Biography

Andrew Leyshon is Professor of Economic Geography at the University of Nottingham. His work has focused on money and finance, the musical economy, and the emergence of diverse economies. He is the author and editor of numerous books that reflect these interests. They include: Reformatted: code, networks and the transformation of the music industry (Oxford University Press, 2014), which explores the implications of P2P networks and MP3 software on the musical economy; Money/Space: geographies of monetary transformation (with Nigel Thrift, Routledge, 1997), which argued that not only does money have a geography, but that it is inherently geographical, and; Alternative Economic Spaces (with Roger Lee and Colin Williams, Sage, 2003), which sought to account for the diverse ways in which ‘alternative’ economies have emerged within contemporary capitalism. He is a member of the Editorial Board of Environment and Planning A and Journal of Cultural Economy, and of the Editorial Advisory Board of Economy and Society. He was elected as an Academician of the Academy of Social Sciences in 2007, and awarded the Ashton Prize for the most innovative paper in Environment and Planning A in 2010. (The Software Slump? digital music, the democratisation of technology, and the decline of the recording studio sector within the musical economy, Environment and Planning A 41, 1309-1331, 2009).  He was Head of the School of Geography, University of Nottingham between 2011 and 2015, Visiting Eminent Research Fellow, Faculty of Business and Economics, University of Melbourne, in 2015 and is Co-Director of the Creative & Cultural Industries Research Priority Area at the University of Nottingham.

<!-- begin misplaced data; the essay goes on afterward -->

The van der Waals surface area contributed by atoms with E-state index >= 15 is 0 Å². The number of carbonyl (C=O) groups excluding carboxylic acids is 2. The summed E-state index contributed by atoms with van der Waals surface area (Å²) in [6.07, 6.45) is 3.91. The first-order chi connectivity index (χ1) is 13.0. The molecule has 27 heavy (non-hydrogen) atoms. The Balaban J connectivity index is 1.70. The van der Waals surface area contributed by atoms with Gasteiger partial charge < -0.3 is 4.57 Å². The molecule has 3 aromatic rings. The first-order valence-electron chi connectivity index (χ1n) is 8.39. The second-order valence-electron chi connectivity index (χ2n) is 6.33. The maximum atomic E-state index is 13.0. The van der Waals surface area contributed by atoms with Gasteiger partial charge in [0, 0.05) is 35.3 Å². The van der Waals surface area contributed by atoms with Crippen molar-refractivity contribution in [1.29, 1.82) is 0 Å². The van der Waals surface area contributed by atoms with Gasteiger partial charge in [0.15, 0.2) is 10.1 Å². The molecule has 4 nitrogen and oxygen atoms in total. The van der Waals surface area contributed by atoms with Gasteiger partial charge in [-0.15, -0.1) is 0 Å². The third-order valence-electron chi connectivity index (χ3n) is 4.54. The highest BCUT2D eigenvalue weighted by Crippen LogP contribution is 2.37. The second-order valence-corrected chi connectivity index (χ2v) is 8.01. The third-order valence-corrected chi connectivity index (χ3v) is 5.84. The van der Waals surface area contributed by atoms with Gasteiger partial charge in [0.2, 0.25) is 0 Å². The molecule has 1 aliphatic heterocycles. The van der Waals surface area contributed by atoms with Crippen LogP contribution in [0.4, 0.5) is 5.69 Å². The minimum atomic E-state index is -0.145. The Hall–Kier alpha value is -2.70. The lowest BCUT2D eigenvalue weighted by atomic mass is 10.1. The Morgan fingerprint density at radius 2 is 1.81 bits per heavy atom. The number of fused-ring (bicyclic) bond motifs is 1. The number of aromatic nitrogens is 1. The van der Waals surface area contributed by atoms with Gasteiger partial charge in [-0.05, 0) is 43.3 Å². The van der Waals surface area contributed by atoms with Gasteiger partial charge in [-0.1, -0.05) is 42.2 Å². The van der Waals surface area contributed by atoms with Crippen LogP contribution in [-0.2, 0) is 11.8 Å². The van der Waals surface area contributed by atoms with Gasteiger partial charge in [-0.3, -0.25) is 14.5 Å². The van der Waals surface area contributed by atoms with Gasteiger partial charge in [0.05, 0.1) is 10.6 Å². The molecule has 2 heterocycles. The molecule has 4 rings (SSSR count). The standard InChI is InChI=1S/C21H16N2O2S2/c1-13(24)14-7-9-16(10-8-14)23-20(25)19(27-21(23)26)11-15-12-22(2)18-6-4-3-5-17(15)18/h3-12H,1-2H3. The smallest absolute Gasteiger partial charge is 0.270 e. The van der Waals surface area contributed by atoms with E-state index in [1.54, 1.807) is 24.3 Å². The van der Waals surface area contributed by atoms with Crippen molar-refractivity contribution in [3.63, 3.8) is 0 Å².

Leave a Reply

Please log in using one of these methods to post your comment:

WordPress.com Logo

You are commenting using your WordPress.com account. Log Out / Change )

Twitter picture

You are commenting using your Twitter account. Log Out / Change )

Facebook photo

You are commenting using your Facebook account. Log Out / Change )

Google+ photo

You are commenting using your Google+ account. Log Out / Change )

Connecting to %s